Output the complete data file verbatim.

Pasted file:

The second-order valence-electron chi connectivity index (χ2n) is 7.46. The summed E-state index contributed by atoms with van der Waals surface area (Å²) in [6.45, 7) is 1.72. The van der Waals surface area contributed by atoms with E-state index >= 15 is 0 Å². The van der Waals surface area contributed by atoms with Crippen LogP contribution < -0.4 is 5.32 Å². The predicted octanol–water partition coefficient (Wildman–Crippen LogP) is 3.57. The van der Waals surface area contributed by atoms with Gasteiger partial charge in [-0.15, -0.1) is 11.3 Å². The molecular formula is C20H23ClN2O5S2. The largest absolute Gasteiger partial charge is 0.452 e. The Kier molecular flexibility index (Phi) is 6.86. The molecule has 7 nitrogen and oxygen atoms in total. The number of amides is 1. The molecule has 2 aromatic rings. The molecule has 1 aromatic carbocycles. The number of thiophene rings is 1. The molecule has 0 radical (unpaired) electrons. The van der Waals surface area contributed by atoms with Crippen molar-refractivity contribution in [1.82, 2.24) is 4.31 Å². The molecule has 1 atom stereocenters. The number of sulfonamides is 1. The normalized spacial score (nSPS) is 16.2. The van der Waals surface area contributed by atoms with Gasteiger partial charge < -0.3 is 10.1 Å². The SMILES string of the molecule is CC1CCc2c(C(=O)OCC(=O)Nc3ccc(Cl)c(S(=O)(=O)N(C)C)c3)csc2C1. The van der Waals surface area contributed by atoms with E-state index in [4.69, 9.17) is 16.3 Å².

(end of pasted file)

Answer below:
The second-order valence-electron chi connectivity index (χ2n) is 7.46. The summed E-state index contributed by atoms with van der Waals surface area (Å²) in [6.45, 7) is 1.72. The van der Waals surface area contributed by atoms with E-state index >= 15 is 0 Å². The van der Waals surface area contributed by atoms with Crippen LogP contribution < -0.4 is 5.32 Å². The predicted octanol–water partition coefficient (Wildman–Crippen LogP) is 3.57. The van der Waals surface area contributed by atoms with Gasteiger partial charge in [-0.15, -0.1) is 11.3 Å². The molecular formula is C20H23ClN2O5S2. The largest absolute Gasteiger partial charge is 0.452 e. The Kier molecular flexibility index (Phi) is 6.86. The molecule has 7 nitrogen and oxygen atoms in total. The number of amides is 1. The molecule has 2 aromatic rings. The molecule has 1 aromatic carbocycles. The number of thiophene rings is 1. The molecule has 0 radical (unpaired) electrons. The van der Waals surface area contributed by atoms with Crippen molar-refractivity contribution in [1.82, 2.24) is 4.31 Å². The molecule has 1 atom stereocenters. The number of sulfonamides is 1. The normalized spacial score (nSPS) is 16.2. The van der Waals surface area contributed by atoms with Gasteiger partial charge < -0.3 is 10.1 Å². The SMILES string of the molecule is CC1CCc2c(C(=O)OCC(=O)Nc3ccc(Cl)c(S(=O)(=O)N(C)C)c3)csc2C1. The van der Waals surface area contributed by atoms with E-state index in [4.69, 9.17) is 16.3 Å².